With the success of Tobia's run, they have at least one role model to look up to. In his new video, Tobia expresses his gratitude for those who have supported his campaign and the Ali Forney Center, which he calls a "holiday gift."
Perhaps most importantly, as of 10:45 a.m. on Friday, December 14, the Run for Shelter 2012 campaign had raised $10,000, an amount which has increased to $10,700 in the past few days. The Ali Forney Center will be opening a new drop-in center in Harlem next week — and donations are still being accepted to benefit their efforts.
What's crucial to Tobia, though, is that his actions emphasize the wide variety of issues which full, true equality for LGBTQ people entails.
He explains, "As an LGBT activist, so often people think of the LGBT group and they think of marriage equality, they think of the military, they think of employment non-discrimination law, if they think of that. While all the legal changes are important, those aren't going to gain full equality for everyone. Even if after the Supreme Court issues its decision on DOMA, we decide we have full legal equality, there will still be homeless LGBT kids on the street. Kids in rural areas will still face inordinate discrimination. There will still be violence against LGBT people. And there will still be people who do not have the right to be themselves and live their lives openly."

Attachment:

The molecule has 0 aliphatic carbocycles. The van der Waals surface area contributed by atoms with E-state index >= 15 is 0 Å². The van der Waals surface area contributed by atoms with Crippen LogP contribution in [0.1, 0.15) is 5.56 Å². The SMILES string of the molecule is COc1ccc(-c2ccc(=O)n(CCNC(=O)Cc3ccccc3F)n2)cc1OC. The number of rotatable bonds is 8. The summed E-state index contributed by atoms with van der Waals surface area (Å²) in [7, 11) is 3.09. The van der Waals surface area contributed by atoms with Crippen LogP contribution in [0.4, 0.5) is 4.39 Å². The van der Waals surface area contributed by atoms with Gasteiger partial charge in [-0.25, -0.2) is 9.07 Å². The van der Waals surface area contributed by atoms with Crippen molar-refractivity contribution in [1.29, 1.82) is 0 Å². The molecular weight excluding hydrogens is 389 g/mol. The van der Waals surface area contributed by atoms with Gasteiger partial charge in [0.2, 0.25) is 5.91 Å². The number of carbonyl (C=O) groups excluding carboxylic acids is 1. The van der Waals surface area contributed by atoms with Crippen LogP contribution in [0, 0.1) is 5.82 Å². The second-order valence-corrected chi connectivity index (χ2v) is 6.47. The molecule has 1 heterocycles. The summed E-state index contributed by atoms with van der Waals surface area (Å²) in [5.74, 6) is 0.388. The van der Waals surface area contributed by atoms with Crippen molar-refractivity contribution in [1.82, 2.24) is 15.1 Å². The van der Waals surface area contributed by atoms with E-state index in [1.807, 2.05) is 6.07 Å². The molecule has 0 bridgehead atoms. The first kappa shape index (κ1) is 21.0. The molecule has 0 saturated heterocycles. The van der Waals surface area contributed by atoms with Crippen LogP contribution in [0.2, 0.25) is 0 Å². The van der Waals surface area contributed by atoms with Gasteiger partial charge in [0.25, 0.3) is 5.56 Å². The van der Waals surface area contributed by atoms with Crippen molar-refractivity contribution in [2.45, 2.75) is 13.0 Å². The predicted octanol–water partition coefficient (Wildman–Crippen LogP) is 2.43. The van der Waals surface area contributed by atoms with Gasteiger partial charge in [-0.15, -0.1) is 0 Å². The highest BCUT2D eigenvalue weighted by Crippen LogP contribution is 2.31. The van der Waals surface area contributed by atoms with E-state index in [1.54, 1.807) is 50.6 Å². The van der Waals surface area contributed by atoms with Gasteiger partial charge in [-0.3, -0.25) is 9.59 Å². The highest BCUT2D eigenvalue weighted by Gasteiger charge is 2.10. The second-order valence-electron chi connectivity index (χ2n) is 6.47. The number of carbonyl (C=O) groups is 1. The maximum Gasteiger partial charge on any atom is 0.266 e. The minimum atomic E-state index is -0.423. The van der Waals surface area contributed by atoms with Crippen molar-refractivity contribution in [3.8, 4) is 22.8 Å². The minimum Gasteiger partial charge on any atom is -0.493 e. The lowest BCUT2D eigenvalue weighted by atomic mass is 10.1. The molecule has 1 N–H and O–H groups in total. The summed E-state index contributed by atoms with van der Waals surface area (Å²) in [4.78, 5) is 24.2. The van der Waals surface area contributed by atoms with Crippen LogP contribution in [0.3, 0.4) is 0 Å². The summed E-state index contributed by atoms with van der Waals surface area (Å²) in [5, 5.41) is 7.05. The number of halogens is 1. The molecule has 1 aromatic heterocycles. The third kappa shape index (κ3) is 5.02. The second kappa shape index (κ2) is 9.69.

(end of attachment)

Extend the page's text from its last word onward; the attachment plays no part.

"The thing that I think is really important about this run is that it helps to remind everyone within the LGBT community and outside the LGBT community that our community is so much broader than it's become represented by. This is a way to reach out to a part of the LGBT community which is very often forgotten, which is very often not given the credit it deserves, or the resources it deserves, or the advocacy it deserves."